Cancer therapy can take a toll on one’s body and mind. Thankfully, there are a variety of integrative therapies that, together with traditional medicine, can help patients feel better during treatment. Through the Leonard P. Zakim Center for Integrative Therapies, Dana-Farber offers therapies such as acupuncture, massage, meditation, yoga, and creative arts and music therapy, as well as lesser-known practices, including reiki and qigong.
What is Reiki?
Reiki involves allowing the universal life energy believed to surround and inhabit the body to help ease anxiety and promote relaxation. During reiki sessions, master practitioners gently place their hands on or above patients’ bodies while patients sit or lie down on a massage table, acting as a conduit for energy to flow through to the patient.
“There is a larger energy outside of us, and that energy is present in the entire universe and available to everyone; the practitioner simply becomes a vessel for that energy to move through,” says Bambi Mathay, LMT, reiki master practitioner, who provides reiki, massage, and reflexology to adult and pediatric patients through the Zakim Center.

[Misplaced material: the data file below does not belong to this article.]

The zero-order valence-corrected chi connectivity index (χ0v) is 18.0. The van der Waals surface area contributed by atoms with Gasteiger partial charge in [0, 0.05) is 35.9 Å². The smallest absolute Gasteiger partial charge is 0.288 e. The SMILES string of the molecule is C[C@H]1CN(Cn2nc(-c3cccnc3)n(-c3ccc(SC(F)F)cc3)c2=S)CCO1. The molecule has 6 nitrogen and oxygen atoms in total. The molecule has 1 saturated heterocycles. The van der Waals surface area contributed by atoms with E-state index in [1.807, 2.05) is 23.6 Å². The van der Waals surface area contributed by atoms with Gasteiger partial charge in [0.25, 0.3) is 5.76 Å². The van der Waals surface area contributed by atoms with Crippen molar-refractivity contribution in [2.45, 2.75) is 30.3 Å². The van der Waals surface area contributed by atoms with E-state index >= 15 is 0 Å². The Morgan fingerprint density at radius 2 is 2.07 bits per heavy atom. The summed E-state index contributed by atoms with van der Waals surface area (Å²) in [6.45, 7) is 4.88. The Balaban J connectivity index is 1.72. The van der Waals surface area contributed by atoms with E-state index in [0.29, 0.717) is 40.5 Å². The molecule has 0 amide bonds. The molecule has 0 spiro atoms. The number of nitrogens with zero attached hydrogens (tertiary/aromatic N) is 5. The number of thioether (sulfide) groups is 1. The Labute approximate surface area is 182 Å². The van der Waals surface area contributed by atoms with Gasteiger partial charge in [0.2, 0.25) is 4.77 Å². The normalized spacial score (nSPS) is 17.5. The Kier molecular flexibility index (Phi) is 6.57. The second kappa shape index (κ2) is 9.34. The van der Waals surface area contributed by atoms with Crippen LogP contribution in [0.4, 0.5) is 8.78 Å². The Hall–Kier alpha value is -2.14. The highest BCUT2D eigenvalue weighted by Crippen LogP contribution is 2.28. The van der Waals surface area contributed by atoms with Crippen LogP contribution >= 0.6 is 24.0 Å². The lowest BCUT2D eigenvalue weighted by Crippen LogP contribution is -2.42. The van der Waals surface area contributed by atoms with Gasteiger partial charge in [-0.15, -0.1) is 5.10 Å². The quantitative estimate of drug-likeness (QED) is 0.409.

“Reiki is a gentle therapy that offers support to increase quality of life, before, during, and after treatment,” adds Theresa Ochenkoski, LMT, reiki master practitioner, and certified foot reflexologist. Small studies, including one by Dana-Farber radiation oncologist Clair Beard, MD, published in the journal Cancer, have shown that reiki can help reduce anxiety. Many report a reduction in pain and nausea as well, although the experience is unique for each person.
What is Qigong?
“By activating the body and breath, we help the mind reach a meditative state, which can help reduce anxiety and fear,” says Ramel Rones, who has been teaching qigong and tai chi at Dana-Farber since the Institute first started offering these therapies 15 years ago. He explains that qigong focuses on fine tuning body, breath, mind, energy, and spirit, until one achieves balance and harmony.
“Qigong is about healing from within,” Rones adds. “When we evoke the spirit and have a positive outlook, we have a stronger chance of success, whether in a hospital bed, on the soccer field, or elsewhere.”
Tai chi, which is also offered at the Zakim Center and is a subset of qigong, “awakes the warrior from within,” says Rones, giving patients a mental “opponent,” which can help strengthen them mentally when battling a strong enemy in cancer.
Before beginning these or any exercise or integrative therapy programs, please consult your physician.